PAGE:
Consumer-grade fuel cells may replace your wall chargers
These units have enough power to run all your gear for days at a time
A tech area I keep coming back to is battery technology. Just about every new gadget we acquire uses electrical power, and the mobile nature of police work requires that power source to be self-contained and portable. Electronics have gotten way smaller than they used to be (there is considerably more computing power and storage capacity in an iPhone than there was in a top-of-the-line Windows PC of ten years ago), but battery technology hasn’t kept pace.
Batteries are still heavy, have a limited service life, often use toxic heavy metals, and just don’t pack all that much juice.
An outside-the-box solution for portable power is the fuel cell. So far, the only consistent use of fuel cells has been in manned space vehicles. The Gemini, Apollo, and Space Shuttle vehicles all used fuel cells for electrical power, as they were lighter and more compact than chemical batteries of equivalent capacity. In recent years, the technology has improved so that fuel cell-based power sources are highly portable and produce current so long as they have an energy source — usually hydrogen, alcohol, or butane.
The newest fuel cell power source for consumer use was recently announced by Lilliputian Systems, and will be sold through Brookstone gadget stores. The power module is about the size of a pack of cigarettes and uses recyclable butane cartridges for fuel. It’s safe enough to be carried in the passenger cabin of an airplane. Lilliputian didn’t provide specs on the new device, but said it is capable of recharging an iPhone 4 between ten and fourteen times on one butane cartridge.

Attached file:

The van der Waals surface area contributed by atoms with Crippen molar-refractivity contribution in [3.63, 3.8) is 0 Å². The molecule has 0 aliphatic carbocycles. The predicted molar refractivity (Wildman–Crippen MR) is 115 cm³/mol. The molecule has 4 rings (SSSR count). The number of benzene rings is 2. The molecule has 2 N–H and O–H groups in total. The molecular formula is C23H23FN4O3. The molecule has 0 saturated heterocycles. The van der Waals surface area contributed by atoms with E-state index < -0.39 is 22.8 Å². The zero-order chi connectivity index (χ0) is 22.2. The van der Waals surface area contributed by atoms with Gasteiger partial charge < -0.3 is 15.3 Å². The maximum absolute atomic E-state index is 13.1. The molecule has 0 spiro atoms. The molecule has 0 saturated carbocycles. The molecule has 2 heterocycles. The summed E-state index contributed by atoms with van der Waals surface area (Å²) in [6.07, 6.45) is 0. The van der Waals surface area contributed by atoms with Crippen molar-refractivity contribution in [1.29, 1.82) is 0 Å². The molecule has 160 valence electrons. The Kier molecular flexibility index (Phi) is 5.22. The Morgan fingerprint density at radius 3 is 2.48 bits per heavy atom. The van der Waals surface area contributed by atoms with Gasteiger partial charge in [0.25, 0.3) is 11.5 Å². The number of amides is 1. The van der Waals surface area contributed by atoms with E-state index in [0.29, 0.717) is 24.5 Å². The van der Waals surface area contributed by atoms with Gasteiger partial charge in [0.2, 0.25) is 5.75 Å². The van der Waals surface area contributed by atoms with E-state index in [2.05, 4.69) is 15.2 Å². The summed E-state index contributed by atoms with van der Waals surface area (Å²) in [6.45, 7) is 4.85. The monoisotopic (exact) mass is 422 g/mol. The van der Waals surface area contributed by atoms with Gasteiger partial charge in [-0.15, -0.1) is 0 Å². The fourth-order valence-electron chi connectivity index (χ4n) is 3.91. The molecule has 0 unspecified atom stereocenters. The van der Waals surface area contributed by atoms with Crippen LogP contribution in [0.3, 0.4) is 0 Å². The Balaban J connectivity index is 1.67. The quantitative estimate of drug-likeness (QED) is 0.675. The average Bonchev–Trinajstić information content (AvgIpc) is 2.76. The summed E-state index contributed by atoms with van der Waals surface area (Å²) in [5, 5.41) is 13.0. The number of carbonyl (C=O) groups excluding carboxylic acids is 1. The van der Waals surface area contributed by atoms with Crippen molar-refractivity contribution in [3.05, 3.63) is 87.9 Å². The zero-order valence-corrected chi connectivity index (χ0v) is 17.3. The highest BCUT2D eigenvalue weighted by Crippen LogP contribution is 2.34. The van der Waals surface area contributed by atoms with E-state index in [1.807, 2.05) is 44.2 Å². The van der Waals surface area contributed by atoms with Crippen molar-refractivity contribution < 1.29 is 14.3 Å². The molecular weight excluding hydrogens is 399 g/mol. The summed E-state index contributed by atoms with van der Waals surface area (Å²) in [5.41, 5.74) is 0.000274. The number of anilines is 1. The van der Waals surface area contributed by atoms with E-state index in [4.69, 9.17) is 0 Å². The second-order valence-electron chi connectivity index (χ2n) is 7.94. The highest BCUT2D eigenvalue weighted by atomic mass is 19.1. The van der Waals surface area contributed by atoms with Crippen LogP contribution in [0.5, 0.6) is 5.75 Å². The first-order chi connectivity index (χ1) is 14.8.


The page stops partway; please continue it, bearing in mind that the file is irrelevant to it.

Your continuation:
The lithium-ion polymer iPhone 4 battery has a capacity of 1420 milliamp-hours, so that would put the fuel cell pack at a capacity between 14.2 and 19.88 amp-hours. The biggest portable radio battery I could find in Motorola’s inventory has a capacity of 2.7 amp-hours, so that’s pretty impressive.
A fuel cell power source could likely run multiple devices carried by an officer in the field for days at a time — flashlight, radio, smartphone, GPS, even power-hungry devices like IR night vision scopes. When the butane cartridge goes dry, just pop in another one. Each cartridge is no larger than a cigarette lighter.
The reduction in size over previous fuel cell designs is possible by the use of a solid oxide fuel cell membrane deposited onto a silicon chip. The nuts and bolts of the fuel cell don’t differ much from that of a chemical battery — there’s an anode, a cathode, and an electrolyte separating them, but the fuel cell may be able to operate indefinitely as long as the butane keeps coming.
Chemical batteries typically have a service life of around 500 charge-recharge cycles before heat and the inefficiency of the chemical reaction starts to crystallize the electrolyte and reduce the capacity of the battery. Once that happens, the battery dies a slow death. The batteries can also be difficult and expensive to recycle, so many end up in landfills, where they potentially deposit heavy metals into the ground water.
Whether fuel cells manage to penetrate to the public safety market will depend a lot on how this marketing experiment succeeds at Brookstone. The Lilliputian device that will come on the market in the next few months uses a mini-USB port to connect to the devices it’s charging. The mini-USB is slowly becoming the standard connector for consumer electronics power supplies and chargers, and it’s about time. I think all of us have a drawer full of obsolete charger “wall worts” with connector hardware that fit one device and one device only.
Keep an eye on the Brookstone/Lilliputian experiment, and know you may someday recharge your radio with a butane cartridge.
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